At a sumptuous black-tie event on October 29, leading lights of the Japanese film industry and notable international guests gathered at the Imperial Hotel for the Kurosawa Akira Awards Ceremony. Reinstated for the first time in 14 years as part of the 35th Tokyo International Film Festival, the awards honor the renowned auteur’s legacy and ongoing influence, and are presented to filmmakers who are making extraordinary contributions to world cinema and are expected to help define the film industry’s future.
As previously announced, the two recipients of this years Kurosawa Akira Award are Mexican auteur Alejandro González Iñárritu (Amores Perros, Babel, Birdman or (The Unexpected Virtue of Ignorance)), a previous TIFF award winner and jury member; and Japanese director Fukada Koji (Harmonium, A Girl Missing, Love Life), who was TIFF’s Director in Focus in 2020.
TIFF Chairman Ando Hiroyasu welcomed guests with brief remarks in both Japanese and English, noting that, “A member of the Kurosawa family told me that ‘justice and humanity’ were the common themes underlying all of Mr. Kurosawa’s films. When I look at what is happening in Japan and the world, ‘justice and humanity’ is exactly what we need most. Therefore, the rebirth of the Kurosawa Akira Award is really quite timely.”
He extended warm congratulations to the honorees, as well as a special thanks to Iñárritu, who had arrived from New York the night before and had met the press today, before the screening of his new film Bardo, False Chronicle of a Handful of Truths in TIFF’s Gala Selection.
The crystal trophies were presented to each of the men by CAPCOM Chairman and CEO Tsujimoto Kenzo, representing the underwriters of the awards.
Iñárritu spoke first. “It’s a real honor for me to be in Tokyo receiving this beautiful and very meaningful award,” he said. “It’s also a privilege to receive it with Koji Fukada. My relationship with Tokyo started 22 years ago, when I came to TIFF with Amores Perros. I won two awards and received $100,000 in award money, which changed everything for me. I fell in love. Seven years later, I came to shoot a section of the film Babel and lived here for 5 months. It was one of the most incredible experiences I’ve ever had as a filmmaker, and one of the happiest experiences of my life. Then I was invited to be president of the jury in 2009 and that was also great.”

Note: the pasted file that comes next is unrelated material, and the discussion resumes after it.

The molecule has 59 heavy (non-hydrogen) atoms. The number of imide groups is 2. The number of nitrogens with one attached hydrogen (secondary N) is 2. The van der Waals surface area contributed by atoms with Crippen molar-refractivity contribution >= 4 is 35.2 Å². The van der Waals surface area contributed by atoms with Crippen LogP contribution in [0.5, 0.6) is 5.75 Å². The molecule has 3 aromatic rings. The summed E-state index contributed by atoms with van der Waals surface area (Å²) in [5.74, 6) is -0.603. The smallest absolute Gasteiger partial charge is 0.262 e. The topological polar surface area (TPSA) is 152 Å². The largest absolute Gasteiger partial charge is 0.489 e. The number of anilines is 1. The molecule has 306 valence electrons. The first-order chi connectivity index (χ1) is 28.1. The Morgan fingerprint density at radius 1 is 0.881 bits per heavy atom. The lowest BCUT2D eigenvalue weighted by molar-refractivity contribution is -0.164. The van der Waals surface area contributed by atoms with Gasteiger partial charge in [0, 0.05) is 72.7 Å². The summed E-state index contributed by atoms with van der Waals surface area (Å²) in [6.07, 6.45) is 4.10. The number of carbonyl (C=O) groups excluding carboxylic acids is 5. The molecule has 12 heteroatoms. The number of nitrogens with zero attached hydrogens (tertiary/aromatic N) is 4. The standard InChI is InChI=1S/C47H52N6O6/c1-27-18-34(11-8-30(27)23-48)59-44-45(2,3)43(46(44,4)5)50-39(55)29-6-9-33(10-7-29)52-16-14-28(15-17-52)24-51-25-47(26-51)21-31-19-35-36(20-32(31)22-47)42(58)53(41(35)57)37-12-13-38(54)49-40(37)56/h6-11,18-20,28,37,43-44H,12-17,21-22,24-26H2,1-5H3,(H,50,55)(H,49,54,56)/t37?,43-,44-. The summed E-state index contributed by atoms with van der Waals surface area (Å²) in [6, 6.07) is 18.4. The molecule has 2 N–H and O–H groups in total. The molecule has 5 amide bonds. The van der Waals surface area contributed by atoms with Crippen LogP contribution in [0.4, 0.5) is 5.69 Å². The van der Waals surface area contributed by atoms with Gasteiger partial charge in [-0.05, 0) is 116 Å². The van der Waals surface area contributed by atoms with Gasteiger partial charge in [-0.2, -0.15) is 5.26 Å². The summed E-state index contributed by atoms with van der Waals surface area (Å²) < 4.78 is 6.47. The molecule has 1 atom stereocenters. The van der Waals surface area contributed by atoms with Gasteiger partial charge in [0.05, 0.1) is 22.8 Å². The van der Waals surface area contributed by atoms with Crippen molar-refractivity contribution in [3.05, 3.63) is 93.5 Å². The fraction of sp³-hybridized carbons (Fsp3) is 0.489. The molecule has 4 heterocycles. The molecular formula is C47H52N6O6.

“I then came with my daughter and walked between Buddhist retreats in northern Japan. We also had a week in Nara and studied with a great ceramic artist. Now I’m here with my son sharing the city. My relationship with Japanese culture has been very deep, from music to literature to film. To receive this award in the name of the master of masters, the god of the temple of cinema, who has had a profound influence on every other filmmaker, is such an honor.
“Three specific Kurosawa films have been most important to me: Rashomon, Ran and Seven Samurai. I want to thank TIFF for this meaningful, honorable award and for giving me this opportunity to be here, sharing this with my son.”
As expected, Fukada, a well-known activist on behalf of independent filmmakers in Japan, took the opportunity of the awards ceremony to speak about conditions in the industry. “I’m extremely pleased to be sharing this award with such an accomplished filmmaker as Mr. Iñárritu, whose achievements I may never reach,” began Fukada. “I believe I’m being given this award to encourage me as a filmmaker.
“When I was a teenager, I watched many films and developed a love for cinema. I watched Stray Dogs for free on 16mm at a public screening in Koganei, Tokyo, and I just soaked myself in classic films through my junior high and high school years. I grew up watching films by masters like Kurosawa, Ozu, Mizoguchi and Naruse, then I entered film school. There was a golden era of cinema in Japan, and during that time, the directors and crew were hired by the studios and their livelihood was guaranteed.”
“When I started working in 2000, the studio system had collapsed, and industry stability had been lost. Everyone was working as a freelancer. After 2000, budgets started going down and we all had to live in a time of great instability. Then in 2020, the pandemic hit us all, including members of the film industry. The cinemas, too, were faced with the decision of closing down, due to the situation. Many actors have been lost to suicide, many are out of work and we need to think about ways to protect those working in the industry.”
“There’s also the pressing issue of harassment, mental health and other serious situations in the film industry that we now recognize thanks to whistleblowers. We could not wait for a legal safety net, so we began our own organization called Arts Workers Japan, which is funded by donations and in danger of closing down. Since I received the award primarily for my activism, I would like to donate my award money for this vital service to continue.”
“And in closing, my favorite film by Mr. Kurosawa is Dodes’ka-den.”
Past recipients of the Kurosawa Akira Award are Steven Spielberg, Yamada Yoji, Hou Hsiao-Hsien, Ichikawa Kon, Miloš Forman, David Puttnam, Chen Kaige, and Nikita Mikhalkov. The selection committee consisted of director Yamada Yoji, actor Nakadai Tatsuya, actor Harada Mieko, film and literary critic Kawamoto Saburo, and 35th TIFF Programming Director Ichiyama Shozo.
Host: Ando Hiroyasu, Chairman, 35th TIFF
Recipients: Alejandro González Iñárritu (Director) , Fukada Koji (Director)
Selection Committee Member: Harada Meiko (Actor), Kawamoto Saburo (critic)
Presenter: Tsujimoto Kenzo, Chaiman and Chief Executive Officer (CEO),
CAPCOM CO., LTD.